He said he issued a curt denial statement but did not want to say anything more “to give legs to the story”.
“I did not want to shine the spotlight on him when he was in a particularly vulnerable state,” Coogan said.
He added: “They are not interested in what the facts are, they are interested in good copy.”
He told the hearing that he did not wish to complain to the Press Complaints Commission, adding: “The soap opera that would ensue outweighs any benefit it would have.”
Coogan was referred to an interview he gave to Piers Morgan for GQ magazine originally published in January 2006 in which he was was questioned about his personal life.
He said: “I certainly wasn’t doing an expose and spilling my guts. I was talking about things that had already been aired in the public domain.”
The comedian added: “I would rather not talk about it but if you are doing an interview you don’t want to come across as being curmudgeonly or precious, and you want to support the film and be open.”
Coogan told the inquiry he often ignored misreporting about himself because he preferred to concentrate on his work.
“I rarely take action about these things because I expend a lot of time and energy on the existing systems of redress but I don’t want to channel all my energies into this,” he said.
“I would rather spend my time writing and doing what I do for a living because it is quite time-consuming and it drains you of energy.
“And that is why oftentimes I have just walked away and got on with my job.”
He added: “Given a choice between constantly engaging with the press and trying to mount a sort of campaign of self-justification, and saying nothing and retaining a little privacy, even though there is misinformation out there, I choose the latter.
“It is the lesser of two evils.”
Coogan told the inquiry that newspaper and magazine regulator the Press Complaints Commission (PCC) did not “fill him with confidence” over its ability to redress wrongs.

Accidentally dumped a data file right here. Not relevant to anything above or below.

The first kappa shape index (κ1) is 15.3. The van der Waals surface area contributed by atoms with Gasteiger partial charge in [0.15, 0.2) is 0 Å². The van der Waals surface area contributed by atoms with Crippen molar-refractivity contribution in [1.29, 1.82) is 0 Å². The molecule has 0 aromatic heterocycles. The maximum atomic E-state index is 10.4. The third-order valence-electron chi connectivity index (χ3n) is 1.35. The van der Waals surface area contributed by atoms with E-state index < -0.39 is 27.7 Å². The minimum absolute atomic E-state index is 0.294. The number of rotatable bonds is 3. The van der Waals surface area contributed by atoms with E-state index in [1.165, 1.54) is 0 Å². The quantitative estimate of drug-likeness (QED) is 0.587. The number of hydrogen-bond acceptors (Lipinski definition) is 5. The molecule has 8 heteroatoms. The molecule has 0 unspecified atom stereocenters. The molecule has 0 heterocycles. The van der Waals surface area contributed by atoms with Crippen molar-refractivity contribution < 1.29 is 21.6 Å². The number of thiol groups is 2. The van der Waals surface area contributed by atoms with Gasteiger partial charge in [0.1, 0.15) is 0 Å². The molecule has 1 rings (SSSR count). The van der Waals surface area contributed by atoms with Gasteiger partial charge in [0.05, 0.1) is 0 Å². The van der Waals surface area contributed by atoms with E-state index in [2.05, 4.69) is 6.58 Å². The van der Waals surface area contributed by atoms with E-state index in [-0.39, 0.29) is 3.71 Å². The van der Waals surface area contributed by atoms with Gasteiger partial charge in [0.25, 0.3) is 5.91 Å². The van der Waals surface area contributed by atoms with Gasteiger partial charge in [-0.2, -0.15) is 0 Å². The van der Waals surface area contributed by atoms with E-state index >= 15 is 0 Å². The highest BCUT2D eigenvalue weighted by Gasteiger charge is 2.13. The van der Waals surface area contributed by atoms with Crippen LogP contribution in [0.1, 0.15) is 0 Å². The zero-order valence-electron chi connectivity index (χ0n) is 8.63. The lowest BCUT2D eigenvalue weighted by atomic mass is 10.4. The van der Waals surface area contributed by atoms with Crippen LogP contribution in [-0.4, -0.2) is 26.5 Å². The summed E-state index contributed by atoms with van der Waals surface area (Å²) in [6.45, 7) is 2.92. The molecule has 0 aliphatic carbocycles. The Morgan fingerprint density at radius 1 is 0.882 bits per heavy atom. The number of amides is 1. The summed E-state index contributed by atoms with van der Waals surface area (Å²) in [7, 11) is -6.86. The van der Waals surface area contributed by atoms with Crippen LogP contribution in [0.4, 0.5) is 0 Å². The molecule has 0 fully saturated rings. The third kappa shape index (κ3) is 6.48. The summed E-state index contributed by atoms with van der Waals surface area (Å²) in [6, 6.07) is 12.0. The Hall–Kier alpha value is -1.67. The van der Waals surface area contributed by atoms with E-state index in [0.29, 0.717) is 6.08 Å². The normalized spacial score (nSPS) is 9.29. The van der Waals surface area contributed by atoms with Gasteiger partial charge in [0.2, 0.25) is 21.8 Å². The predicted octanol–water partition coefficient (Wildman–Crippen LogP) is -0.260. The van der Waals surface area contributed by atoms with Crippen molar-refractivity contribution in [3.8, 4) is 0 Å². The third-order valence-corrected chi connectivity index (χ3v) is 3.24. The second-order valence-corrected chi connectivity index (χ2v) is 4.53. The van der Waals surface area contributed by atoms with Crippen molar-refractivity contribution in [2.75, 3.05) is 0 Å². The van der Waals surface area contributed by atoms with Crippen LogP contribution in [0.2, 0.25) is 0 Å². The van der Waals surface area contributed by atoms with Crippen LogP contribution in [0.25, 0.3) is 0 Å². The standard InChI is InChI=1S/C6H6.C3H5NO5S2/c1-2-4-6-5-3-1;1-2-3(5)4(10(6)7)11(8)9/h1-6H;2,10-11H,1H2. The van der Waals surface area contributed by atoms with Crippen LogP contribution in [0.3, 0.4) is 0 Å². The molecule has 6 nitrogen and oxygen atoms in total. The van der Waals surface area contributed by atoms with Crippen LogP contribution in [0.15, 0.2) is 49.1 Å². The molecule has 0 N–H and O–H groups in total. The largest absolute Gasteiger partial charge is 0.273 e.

“I think that is borne out by the fact that the biggest test in the last 40 years of their ability, the hacking scandal, completely passed them by,” he said.
“So I don’t feel my suspicions and prejudices about the PCC are without foundation.”
Coogan said “denials and corrections” could only mitigate because the “damage had been done”.
He said litigation was “expensive”, “unwieldy” and time-consuming.
And he said the press had failed to regulate themselves.
“I wish there was no need for regulation outside the press,” added Coogan. “I wish the press were able to regulate themselves. I would like that. But they have been given many opportunities and have failed.”
He said press freedom was important but could be used as a “smokescreen”.
“Press freedom is important,” he said. “There is some brilliant journalism in this country.”
He added: “There needs to be a privacy law so that genuine public-interest journalism is not besmirched by this tawdry muck raking.”
Coogan said some newspapers “factored in” potential damages when deciding to run a “big story” and added: “They can afford to take the hit.”
He told the judge that the inquiry was not just about him and actor Hugh Grant, who gave evidence on Monday.
“It’s not the Steve and Hugh show,” he said. “We are here, not with any great enthusiasm. We are here because somebody has to represent all those other people who have not got the stomach to be here.”
He added: “Of course there is a personal element to it. But it is not just about us. It’s about other people.”